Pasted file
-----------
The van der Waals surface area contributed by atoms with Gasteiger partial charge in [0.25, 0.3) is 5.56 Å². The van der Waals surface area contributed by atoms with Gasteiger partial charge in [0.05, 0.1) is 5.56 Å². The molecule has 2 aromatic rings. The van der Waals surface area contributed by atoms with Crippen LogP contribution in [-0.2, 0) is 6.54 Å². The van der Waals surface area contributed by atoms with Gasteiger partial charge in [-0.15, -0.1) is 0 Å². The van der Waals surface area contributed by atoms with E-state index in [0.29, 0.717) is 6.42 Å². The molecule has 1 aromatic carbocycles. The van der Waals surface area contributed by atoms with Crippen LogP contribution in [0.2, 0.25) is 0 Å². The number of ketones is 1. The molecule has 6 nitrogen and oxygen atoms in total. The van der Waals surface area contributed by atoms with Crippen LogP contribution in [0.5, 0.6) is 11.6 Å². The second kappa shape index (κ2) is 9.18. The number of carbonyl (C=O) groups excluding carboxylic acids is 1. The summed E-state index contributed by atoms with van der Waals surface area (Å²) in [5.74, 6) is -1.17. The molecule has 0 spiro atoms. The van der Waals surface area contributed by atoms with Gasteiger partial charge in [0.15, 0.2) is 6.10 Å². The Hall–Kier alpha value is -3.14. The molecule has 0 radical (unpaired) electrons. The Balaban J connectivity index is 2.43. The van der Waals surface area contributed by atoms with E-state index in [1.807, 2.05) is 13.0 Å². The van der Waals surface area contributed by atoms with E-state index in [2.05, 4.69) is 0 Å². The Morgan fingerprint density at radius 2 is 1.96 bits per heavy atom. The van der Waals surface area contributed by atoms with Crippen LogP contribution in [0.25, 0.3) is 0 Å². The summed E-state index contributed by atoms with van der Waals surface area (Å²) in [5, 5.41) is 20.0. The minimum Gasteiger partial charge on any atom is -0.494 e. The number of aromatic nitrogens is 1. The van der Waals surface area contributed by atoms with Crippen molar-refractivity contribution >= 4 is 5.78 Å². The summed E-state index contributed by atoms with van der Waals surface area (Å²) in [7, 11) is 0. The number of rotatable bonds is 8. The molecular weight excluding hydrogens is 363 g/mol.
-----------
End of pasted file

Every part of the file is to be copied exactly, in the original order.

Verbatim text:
The van der Waals surface area contributed by atoms with Gasteiger partial charge in [0.25, 0.3) is 5.56 Å². The van der Waals surface area contributed by atoms with Gasteiger partial charge in [0.05, 0.1) is 5.56 Å². The molecule has 2 aromatic rings. The van der Waals surface area contributed by atoms with Crippen LogP contribution in [-0.2, 0) is 6.54 Å². The van der Waals surface area contributed by atoms with Gasteiger partial charge in [-0.15, -0.1) is 0 Å². The van der Waals surface area contributed by atoms with E-state index in [0.29, 0.717) is 6.42 Å². The molecule has 1 aromatic carbocycles. The van der Waals surface area contributed by atoms with Crippen LogP contribution in [0.2, 0.25) is 0 Å². The number of ketones is 1. The molecule has 6 nitrogen and oxygen atoms in total. The van der Waals surface area contributed by atoms with Crippen LogP contribution in [0.5, 0.6) is 11.6 Å². The second kappa shape index (κ2) is 9.18. The number of carbonyl (C=O) groups excluding carboxylic acids is 1. The summed E-state index contributed by atoms with van der Waals surface area (Å²) in [5.74, 6) is -1.17. The molecule has 0 spiro atoms. The van der Waals surface area contributed by atoms with Gasteiger partial charge in [0.15, 0.2) is 6.10 Å². The Hall–Kier alpha value is -3.14. The molecule has 0 radical (unpaired) electrons. The Balaban J connectivity index is 2.43. The van der Waals surface area contributed by atoms with E-state index in [1.807, 2.05) is 13.0 Å². The van der Waals surface area contributed by atoms with E-state index in [2.05, 4.69) is 0 Å². The Morgan fingerprint density at radius 2 is 1.96 bits per heavy atom. The van der Waals surface area contributed by atoms with Crippen LogP contribution in [0.25, 0.3) is 0 Å². The summed E-state index contributed by atoms with van der Waals surface area (Å²) in [5, 5.41) is 20.0. The minimum Gasteiger partial charge on any atom is -0.494 e. The number of aromatic nitrogens is 1. The van der Waals surface area contributed by atoms with Crippen molar-refractivity contribution >= 4 is 5.78 Å². The summed E-state index contributed by atoms with van der Waals surface area (Å²) in [7, 11) is 0. The number of rotatable bonds is 8. The molecular weight excluding hydrogens is 363 g/mol.